The standardization of higher strength concrete (> 8,000 psi) and 0.6-in. diameter prestressing strand, plus state DOTs' use of more efficient girder cross sections than those of legacy AASHTO designs, have contributed to engineers' ability to stretch out single-beam spans, according to Dr. Maher Tadros. As Department of Civil Engineering professor, he pioneered the University of Nebraska's "NU" bulb tee girder on which much of the new generation of long-span (> 170 ft.) beams is based.
"The myth of going to steel specs if you need a shallower depth or longer spanning girder doesn't hold anymore. If an agency needs a bridge of a given span and width, I can design it with concrete girders of the same or shallower profile than steel girders. I couldn't make that statement 20 years ago," affirms Dr. Tadros, now principal of e.construct.USA LLC, Omaha-based structural engineer, and University of Nebraska professor emeritus.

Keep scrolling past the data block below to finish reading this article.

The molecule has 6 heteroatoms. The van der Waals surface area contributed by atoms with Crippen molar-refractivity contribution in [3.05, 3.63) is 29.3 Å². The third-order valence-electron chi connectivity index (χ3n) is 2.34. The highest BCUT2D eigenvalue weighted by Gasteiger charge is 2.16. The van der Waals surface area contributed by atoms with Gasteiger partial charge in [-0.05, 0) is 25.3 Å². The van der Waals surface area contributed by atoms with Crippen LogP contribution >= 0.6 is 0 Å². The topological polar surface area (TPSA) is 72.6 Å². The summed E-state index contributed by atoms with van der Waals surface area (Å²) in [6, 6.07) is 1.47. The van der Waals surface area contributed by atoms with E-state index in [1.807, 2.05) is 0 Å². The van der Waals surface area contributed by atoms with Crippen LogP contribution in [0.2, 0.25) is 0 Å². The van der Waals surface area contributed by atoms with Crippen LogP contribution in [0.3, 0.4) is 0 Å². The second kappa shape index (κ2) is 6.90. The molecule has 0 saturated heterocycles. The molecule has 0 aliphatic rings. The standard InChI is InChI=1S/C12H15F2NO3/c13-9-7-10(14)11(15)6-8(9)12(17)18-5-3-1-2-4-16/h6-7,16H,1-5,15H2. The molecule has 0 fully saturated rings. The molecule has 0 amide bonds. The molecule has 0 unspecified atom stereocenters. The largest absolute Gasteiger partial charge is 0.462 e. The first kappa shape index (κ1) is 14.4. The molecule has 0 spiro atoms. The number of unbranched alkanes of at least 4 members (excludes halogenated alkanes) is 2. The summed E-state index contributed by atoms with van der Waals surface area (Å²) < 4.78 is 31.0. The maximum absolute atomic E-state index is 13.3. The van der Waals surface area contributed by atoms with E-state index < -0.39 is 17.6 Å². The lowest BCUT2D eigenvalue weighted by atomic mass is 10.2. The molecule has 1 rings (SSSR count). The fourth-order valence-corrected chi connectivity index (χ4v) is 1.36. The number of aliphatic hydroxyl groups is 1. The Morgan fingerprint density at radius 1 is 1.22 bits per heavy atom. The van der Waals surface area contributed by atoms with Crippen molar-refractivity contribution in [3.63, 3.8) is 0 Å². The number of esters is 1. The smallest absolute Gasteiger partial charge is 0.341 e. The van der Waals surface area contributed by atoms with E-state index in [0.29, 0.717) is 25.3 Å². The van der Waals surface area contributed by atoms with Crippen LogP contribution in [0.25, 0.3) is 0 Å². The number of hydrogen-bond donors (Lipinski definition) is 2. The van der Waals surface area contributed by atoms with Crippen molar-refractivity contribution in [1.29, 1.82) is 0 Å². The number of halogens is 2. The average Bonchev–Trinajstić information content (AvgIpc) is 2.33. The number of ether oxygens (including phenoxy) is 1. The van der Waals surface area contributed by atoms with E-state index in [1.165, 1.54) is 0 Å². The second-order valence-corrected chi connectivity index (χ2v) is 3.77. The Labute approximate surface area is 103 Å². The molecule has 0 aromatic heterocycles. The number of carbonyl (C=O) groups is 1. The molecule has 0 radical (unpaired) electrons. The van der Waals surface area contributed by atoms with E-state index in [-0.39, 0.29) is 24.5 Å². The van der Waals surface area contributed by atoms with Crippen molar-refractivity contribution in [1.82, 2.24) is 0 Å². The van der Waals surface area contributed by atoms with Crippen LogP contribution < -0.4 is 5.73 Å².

.: WWR in Residential Construction :., 20 April 2001 [cached]
"The fact is you can use WWR anywhere you use regular rebar," says Dr. Maher Tadros, a professor at the University of Nebraska and principal of Tadros Associates of Omaha.
Professor Tadros is so convinced of WWR's superiority in concrete reinforcement, that he has undertaken a project in Omaha that has him building a concrete home unlike any other using only WWR as reinforcement. Almost the entire home will be made up of WWR reinforced concrete panels from the floors to the walls to even the roof. The project is being developed with the participation of four groups: The University of Nebraska, Enterprise Precast of Omaha, homebuilder TFF Inc of Omaha, and Dr. Tadros himself.